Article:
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Hum Reprod. 1995 Jun;10(6):1397-402.

Pregnancy and lifestyle study: the long-term use of the contraceptive pill and the risk of age-related miscarriage.

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  • 1Genetics Department, Queen Elizabeth Hospital, Woodville, Australia.


Maternal ageing is a very important factor in aneuploidy. It is associated with an increased risk of a liveborn trisomy, especially Down's syndrome, and with a dramatic increase in trisomic conceptions, the majority of which miscarry. A total of 585 volunteer couples who were planning pregnancies participated in a prospective study of reproduction. The couples answered extensive questionnaires and early pregnancy tests (day 28) were conducted each month. The number of years of contraceptive pill use was correlated with pregnancy outcome. Lowered rates of miscarriage were found with increased years of pill use. The cut-off point for this positive effect appeared to be 9 years. Use of oral contraceptives for > or = 9 years was associated with a spontaneous abortion rate of 11.3%, which is about half the rate (23%) which was found in couples who had not used the pill. However, the effect of pill taking was correlated with female age, and when age was examined as an independent factor, the reduction in miscarriage was only statistically significant in women > 30 years old, where the rate of abortion reduced from 28 to 7%. Because age-related aneuploidy in humans probably occurs as a direct or an indirect result of follicle depletion, it is proposed that the long-term use of the oral contraceptive pill protects against abortion due to aneuploidy by preserving the number of follicles.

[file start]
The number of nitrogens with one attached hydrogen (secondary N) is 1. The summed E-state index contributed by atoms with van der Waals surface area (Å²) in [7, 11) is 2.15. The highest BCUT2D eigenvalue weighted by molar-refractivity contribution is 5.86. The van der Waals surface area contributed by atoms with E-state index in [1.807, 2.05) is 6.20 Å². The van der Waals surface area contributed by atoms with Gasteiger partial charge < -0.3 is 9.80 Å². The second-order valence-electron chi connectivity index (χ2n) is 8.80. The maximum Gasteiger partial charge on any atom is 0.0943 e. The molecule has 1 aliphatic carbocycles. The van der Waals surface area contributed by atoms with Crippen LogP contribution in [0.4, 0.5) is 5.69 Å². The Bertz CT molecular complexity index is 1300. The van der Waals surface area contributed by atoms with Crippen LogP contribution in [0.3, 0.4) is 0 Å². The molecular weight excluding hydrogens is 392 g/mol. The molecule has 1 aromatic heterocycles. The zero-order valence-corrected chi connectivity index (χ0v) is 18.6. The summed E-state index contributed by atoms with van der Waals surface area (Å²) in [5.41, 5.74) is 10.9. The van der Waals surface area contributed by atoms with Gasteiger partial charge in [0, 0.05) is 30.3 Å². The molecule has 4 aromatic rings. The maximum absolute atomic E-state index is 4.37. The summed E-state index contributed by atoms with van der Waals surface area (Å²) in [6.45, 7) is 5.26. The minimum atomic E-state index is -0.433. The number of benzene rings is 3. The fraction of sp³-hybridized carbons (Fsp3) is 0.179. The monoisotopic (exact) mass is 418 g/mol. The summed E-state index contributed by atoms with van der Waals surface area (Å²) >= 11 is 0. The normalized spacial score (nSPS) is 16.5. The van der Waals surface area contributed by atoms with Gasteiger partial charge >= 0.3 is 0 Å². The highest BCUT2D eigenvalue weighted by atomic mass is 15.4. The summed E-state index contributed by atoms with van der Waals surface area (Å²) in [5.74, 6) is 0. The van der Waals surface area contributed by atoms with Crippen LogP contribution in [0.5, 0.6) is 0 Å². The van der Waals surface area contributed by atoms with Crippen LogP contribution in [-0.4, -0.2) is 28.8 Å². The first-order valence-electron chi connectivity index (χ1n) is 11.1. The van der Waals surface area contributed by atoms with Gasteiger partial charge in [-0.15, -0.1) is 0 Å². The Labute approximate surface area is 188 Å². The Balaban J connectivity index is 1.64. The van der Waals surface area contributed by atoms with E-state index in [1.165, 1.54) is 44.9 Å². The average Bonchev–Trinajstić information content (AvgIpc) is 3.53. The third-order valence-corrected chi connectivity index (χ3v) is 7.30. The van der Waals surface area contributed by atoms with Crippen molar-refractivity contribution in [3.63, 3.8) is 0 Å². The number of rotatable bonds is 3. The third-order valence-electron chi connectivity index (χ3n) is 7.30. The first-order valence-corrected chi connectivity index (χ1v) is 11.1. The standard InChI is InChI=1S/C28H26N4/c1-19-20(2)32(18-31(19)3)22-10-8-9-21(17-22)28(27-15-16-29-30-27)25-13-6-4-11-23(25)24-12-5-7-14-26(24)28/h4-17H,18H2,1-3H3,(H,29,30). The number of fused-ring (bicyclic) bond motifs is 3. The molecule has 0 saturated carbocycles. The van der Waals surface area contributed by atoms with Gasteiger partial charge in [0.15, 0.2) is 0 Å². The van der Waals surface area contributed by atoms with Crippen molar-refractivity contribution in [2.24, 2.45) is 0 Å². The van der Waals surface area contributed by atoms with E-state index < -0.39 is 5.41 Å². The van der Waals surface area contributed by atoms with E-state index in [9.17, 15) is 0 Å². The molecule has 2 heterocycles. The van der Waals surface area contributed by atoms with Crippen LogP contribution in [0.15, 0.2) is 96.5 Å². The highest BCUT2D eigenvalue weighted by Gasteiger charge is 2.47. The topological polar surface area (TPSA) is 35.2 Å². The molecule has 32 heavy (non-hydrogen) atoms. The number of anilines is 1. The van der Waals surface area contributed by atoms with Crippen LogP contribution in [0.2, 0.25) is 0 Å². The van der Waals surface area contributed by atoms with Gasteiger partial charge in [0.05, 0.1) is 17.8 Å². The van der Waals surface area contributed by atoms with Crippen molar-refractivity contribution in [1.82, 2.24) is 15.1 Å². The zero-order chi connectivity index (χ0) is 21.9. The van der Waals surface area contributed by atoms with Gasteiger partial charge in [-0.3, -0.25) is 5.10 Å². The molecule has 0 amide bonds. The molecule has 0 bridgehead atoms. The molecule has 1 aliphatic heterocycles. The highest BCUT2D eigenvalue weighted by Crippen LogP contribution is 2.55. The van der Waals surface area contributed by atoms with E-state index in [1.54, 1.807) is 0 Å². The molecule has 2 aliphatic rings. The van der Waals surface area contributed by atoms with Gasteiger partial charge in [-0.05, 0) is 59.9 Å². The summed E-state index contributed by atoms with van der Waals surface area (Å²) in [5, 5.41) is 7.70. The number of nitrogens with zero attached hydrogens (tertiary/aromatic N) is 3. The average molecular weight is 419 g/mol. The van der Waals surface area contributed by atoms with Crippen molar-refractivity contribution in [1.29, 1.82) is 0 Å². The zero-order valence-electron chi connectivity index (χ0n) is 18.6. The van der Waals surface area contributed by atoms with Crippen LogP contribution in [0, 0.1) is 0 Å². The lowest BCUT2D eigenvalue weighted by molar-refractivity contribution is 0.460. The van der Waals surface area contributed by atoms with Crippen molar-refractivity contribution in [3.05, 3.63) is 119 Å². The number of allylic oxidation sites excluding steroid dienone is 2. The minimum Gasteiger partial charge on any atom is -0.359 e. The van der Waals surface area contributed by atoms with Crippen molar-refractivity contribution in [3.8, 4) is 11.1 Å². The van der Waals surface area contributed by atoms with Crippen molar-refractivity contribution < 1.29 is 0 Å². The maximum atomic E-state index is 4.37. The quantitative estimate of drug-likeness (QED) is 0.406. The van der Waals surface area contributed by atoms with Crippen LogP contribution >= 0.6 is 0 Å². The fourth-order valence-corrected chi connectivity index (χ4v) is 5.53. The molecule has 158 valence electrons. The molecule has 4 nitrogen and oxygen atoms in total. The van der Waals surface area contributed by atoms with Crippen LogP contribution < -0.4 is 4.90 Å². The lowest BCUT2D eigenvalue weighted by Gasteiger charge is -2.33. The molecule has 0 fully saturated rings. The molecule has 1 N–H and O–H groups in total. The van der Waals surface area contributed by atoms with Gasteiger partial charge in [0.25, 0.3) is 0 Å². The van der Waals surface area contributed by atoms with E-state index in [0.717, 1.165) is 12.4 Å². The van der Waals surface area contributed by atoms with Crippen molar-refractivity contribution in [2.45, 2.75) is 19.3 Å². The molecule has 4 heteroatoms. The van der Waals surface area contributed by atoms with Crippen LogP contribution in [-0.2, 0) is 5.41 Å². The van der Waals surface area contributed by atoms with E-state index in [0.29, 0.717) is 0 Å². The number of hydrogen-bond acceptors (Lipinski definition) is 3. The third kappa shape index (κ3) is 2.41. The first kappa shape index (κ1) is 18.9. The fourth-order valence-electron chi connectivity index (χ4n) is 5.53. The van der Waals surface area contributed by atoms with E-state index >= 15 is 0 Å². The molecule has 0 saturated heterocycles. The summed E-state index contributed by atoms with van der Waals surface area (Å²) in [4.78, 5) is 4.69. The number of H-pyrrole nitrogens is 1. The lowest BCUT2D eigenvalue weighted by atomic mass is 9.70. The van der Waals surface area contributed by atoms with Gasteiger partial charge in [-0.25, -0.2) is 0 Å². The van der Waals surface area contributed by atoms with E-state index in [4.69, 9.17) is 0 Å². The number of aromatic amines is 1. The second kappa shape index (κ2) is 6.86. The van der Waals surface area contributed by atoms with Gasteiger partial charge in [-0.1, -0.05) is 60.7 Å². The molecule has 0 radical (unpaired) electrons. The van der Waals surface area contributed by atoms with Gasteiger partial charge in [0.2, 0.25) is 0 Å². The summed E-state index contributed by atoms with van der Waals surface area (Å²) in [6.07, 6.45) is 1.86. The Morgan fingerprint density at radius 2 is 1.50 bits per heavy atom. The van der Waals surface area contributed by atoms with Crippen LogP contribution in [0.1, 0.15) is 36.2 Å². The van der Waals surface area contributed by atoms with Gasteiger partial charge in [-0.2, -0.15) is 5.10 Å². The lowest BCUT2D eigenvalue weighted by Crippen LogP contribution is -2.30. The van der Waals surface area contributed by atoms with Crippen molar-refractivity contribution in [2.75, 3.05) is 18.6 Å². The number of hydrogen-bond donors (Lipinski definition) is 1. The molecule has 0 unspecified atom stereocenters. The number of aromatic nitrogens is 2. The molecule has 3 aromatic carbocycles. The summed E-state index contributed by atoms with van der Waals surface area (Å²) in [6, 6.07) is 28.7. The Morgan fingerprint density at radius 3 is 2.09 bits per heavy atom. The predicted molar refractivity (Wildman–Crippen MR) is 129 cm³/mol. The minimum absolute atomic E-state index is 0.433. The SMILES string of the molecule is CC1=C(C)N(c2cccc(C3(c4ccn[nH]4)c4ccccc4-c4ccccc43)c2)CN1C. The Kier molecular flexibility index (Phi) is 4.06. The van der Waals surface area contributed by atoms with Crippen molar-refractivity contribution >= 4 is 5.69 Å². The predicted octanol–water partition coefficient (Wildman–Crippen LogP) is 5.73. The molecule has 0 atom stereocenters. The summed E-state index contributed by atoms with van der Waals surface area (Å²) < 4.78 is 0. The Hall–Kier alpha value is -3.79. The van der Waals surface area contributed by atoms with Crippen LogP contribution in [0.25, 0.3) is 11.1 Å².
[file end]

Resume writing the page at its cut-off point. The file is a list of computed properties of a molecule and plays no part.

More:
[PubMed - indexed for MEDLINE]
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